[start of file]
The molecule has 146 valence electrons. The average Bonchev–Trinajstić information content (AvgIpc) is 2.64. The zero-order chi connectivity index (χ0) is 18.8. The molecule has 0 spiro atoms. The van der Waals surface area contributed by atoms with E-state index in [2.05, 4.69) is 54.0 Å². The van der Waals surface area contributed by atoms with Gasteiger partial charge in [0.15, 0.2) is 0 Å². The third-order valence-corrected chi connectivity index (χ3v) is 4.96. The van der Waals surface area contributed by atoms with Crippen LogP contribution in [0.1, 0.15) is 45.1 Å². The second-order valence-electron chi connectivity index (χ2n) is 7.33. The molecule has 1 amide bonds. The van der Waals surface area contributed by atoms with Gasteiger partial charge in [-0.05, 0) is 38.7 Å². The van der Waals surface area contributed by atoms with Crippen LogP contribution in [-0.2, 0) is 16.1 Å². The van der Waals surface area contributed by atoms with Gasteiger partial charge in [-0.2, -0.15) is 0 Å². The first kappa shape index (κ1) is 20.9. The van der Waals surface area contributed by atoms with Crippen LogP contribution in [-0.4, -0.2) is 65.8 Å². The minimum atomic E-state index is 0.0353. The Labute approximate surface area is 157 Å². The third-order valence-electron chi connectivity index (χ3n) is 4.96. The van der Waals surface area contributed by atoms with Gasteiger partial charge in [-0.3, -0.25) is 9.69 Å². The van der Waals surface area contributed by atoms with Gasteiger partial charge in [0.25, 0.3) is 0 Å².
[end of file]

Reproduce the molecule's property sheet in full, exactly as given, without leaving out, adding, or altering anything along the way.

The molecule has 146 valence electrons. The average Bonchev–Trinajstić information content (AvgIpc) is 2.64. The zero-order chi connectivity index (χ0) is 18.8. The molecule has 0 spiro atoms. The van der Waals surface area contributed by atoms with E-state index in [2.05, 4.69) is 54.0 Å². The van der Waals surface area contributed by atoms with Gasteiger partial charge in [0.15, 0.2) is 0 Å². The third-order valence-corrected chi connectivity index (χ3v) is 4.96. The van der Waals surface area contributed by atoms with Crippen LogP contribution in [0.1, 0.15) is 45.1 Å². The second-order valence-electron chi connectivity index (χ2n) is 7.33. The molecule has 1 amide bonds. The van der Waals surface area contributed by atoms with Gasteiger partial charge in [-0.05, 0) is 38.7 Å². The van der Waals surface area contributed by atoms with Crippen LogP contribution in [-0.2, 0) is 16.1 Å². The van der Waals surface area contributed by atoms with Gasteiger partial charge in [-0.2, -0.15) is 0 Å². The first kappa shape index (κ1) is 20.9. The van der Waals surface area contributed by atoms with Crippen LogP contribution in [-0.4, -0.2) is 65.8 Å². The minimum atomic E-state index is 0.0353. The Labute approximate surface area is 157 Å². The third-order valence-electron chi connectivity index (χ3n) is 4.96. The van der Waals surface area contributed by atoms with Gasteiger partial charge in [-0.3, -0.25) is 9.69 Å². The van der Waals surface area contributed by atoms with Gasteiger partial charge in [0.25, 0.3) is 0 Å².